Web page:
Banks operating in Ghana made a provision of GHÂ¢631.8 million as bad debts in their books at the end of July 2016, the latest Financial Stability Report indicates.
The is attributable to the general slowdown in the economy, increasing cost of production due to high utility tariffs and loan portfolio reclassification by some banks among other factors.
The GHÂ¢631.8million represents a 26.2 per cent increase over the GHÂ¢499.2 million written off as bad debt within the same period last year.
It will be recalled that the banks by the end of the first quarter of 2016 wrote off GHÂ¢231million. This means that as much as GHÂ¢400million was written off as bad debt between April and July 2016.Â
The high non-performing loans continue to bedevil the banking industry as third quarter unaudited financial reports of some banks revealed bad debts of up to 50 per cent.
Stanchart, HFC, Societe Generale and Ecobank recorded NPLs of 48.86, 30.50, 17.33 and 18.30 percent respectively.
On asset quality, the quality of loans on the banksâ€™ books generally worsened in 2016.
Nonâ€“performing loans (NPLs) increased by 69.4 percent from GHÂ¢ 3.6 billion in July 2015 to GHÂ¢ 6.1 billion in July 2016. This translated into an NPL ratio of 19.1 percent, up from 13.1 percent in July 2015.
Adjusting for the fully provisioned loan loss category, however, the NPL ratio reduced to 11.0 percent in July 2016 although higher than the July 2015 position of 6.2 percent.
The report stated that the public sector accounted for 14.2 percent of the NPLs. This is compared with 2.2 percent d loans in July 2015.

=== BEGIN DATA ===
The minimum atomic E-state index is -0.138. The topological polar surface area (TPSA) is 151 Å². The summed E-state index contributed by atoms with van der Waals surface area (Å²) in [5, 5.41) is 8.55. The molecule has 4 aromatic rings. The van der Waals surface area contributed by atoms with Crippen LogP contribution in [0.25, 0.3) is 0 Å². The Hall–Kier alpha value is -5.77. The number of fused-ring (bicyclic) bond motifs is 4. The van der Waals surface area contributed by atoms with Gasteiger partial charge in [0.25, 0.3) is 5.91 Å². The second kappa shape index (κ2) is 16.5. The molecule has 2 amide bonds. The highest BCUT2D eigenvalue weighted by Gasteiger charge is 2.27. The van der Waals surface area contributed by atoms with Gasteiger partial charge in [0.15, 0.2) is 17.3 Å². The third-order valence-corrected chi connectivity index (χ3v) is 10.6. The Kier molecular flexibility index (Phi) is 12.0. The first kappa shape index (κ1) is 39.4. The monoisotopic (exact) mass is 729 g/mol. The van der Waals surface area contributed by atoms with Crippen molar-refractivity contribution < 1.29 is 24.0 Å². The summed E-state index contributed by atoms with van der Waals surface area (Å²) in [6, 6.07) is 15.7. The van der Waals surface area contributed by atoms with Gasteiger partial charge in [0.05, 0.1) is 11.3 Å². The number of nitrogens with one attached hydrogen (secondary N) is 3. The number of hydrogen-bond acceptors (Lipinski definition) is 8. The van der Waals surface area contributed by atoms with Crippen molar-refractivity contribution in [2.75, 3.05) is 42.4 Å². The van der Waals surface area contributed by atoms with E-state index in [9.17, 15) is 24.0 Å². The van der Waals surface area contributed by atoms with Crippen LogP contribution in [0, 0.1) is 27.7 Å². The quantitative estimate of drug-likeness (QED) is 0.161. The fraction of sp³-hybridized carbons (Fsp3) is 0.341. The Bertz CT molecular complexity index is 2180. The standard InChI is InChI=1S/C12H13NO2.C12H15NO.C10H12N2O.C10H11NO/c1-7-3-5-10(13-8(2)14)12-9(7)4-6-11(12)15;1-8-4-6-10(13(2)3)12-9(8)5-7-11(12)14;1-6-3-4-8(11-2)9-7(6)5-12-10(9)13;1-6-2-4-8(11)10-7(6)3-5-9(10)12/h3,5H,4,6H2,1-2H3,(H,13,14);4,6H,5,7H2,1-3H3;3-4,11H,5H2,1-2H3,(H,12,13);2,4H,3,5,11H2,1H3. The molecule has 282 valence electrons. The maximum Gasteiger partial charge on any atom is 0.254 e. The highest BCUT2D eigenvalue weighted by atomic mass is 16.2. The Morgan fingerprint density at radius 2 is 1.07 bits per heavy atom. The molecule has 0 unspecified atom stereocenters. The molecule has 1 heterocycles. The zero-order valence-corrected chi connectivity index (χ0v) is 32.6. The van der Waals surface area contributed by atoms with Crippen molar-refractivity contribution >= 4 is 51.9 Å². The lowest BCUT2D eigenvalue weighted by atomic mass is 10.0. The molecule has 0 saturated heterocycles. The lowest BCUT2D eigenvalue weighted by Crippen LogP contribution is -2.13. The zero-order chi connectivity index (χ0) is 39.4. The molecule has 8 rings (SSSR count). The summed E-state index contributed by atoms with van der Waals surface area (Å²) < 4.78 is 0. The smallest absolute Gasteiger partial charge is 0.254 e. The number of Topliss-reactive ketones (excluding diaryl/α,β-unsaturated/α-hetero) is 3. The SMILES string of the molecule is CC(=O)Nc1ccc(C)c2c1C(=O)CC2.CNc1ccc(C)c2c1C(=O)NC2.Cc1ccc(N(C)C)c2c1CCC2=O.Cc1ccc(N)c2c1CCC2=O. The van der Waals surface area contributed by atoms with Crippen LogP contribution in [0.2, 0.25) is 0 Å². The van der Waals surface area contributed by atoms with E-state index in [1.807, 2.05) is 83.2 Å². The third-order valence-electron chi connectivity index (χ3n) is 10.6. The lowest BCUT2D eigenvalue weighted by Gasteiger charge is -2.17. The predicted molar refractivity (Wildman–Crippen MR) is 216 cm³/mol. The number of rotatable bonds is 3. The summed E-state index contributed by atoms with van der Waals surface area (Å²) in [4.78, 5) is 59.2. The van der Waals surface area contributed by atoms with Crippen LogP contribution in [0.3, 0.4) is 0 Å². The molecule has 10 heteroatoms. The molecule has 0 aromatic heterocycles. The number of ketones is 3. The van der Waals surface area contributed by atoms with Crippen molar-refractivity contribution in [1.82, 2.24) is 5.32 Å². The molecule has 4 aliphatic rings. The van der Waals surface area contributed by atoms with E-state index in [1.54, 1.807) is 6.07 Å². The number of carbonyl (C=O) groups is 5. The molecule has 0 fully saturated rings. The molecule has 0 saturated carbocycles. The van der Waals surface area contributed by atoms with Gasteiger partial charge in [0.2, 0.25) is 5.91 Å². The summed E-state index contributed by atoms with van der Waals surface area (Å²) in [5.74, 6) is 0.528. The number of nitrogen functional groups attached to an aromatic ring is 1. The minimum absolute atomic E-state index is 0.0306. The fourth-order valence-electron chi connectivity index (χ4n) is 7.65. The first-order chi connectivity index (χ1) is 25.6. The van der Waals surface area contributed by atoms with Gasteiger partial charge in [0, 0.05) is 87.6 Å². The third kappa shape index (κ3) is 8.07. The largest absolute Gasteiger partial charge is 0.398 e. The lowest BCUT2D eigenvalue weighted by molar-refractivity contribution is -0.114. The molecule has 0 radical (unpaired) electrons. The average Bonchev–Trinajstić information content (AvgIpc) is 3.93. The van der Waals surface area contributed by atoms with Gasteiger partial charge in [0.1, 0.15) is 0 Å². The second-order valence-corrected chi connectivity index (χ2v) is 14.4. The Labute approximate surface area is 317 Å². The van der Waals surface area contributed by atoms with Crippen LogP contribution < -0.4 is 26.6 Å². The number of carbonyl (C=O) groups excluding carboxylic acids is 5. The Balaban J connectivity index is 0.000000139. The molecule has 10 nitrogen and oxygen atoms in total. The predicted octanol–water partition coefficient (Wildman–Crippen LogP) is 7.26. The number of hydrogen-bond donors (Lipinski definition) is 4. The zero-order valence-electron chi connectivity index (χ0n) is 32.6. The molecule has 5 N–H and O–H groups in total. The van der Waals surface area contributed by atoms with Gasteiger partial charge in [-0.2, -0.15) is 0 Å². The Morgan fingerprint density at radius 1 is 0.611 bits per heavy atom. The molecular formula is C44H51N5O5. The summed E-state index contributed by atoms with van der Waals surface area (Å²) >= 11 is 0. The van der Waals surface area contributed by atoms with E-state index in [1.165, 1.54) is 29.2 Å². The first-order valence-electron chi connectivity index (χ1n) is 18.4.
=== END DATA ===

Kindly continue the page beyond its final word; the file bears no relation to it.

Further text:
Â Private enterprises alone accounted for 79.7 percent of the NPLs, with indigenous businesses accounting for 71.8 percent while foreign-owned businesses accounting for 7.9 percent.
The indigenous businesses, however, received 61.2 percent of credit to private enterprises.
Even though the share of foreign enterprises in total private sector credit declined from 10.8 percent in July 2015 to 8.9 percent in July 2016, its contribution to private sector NPLs increased from 11.6 percent to 7.9 percent during the review period. Householdsâ€™ share of private sector credit increased from
With regard to sectors, the largest sectors in terms of credit namely Commerce and Finance, Services and Electricity, Gas & Water also accounted for the largest amount of banking sector NPLs of 66.2 percent as at the end of July 2016. The Transport, Storage and Communication sector recorded the lowest NPL ratio during the review period.
Meanwhile, the banking industryâ€™s real gross loans and advances recorded a low growth of 0.7 percent in July 2016, down from 4.8 percent in July 2015 due to the general slowdown in credit extension, which was largely as a result of deteriorating asset quality.
Real private sector credit growth recorded a negative growth of 0.2 percent in July 2016 from 4.5 percent in July 2015. In real terms, credit to the households however improved from 0.8 percent in July 2015 to 5.1 percent growth recorded in the same period in 2016.
Source: The Finder Newspaper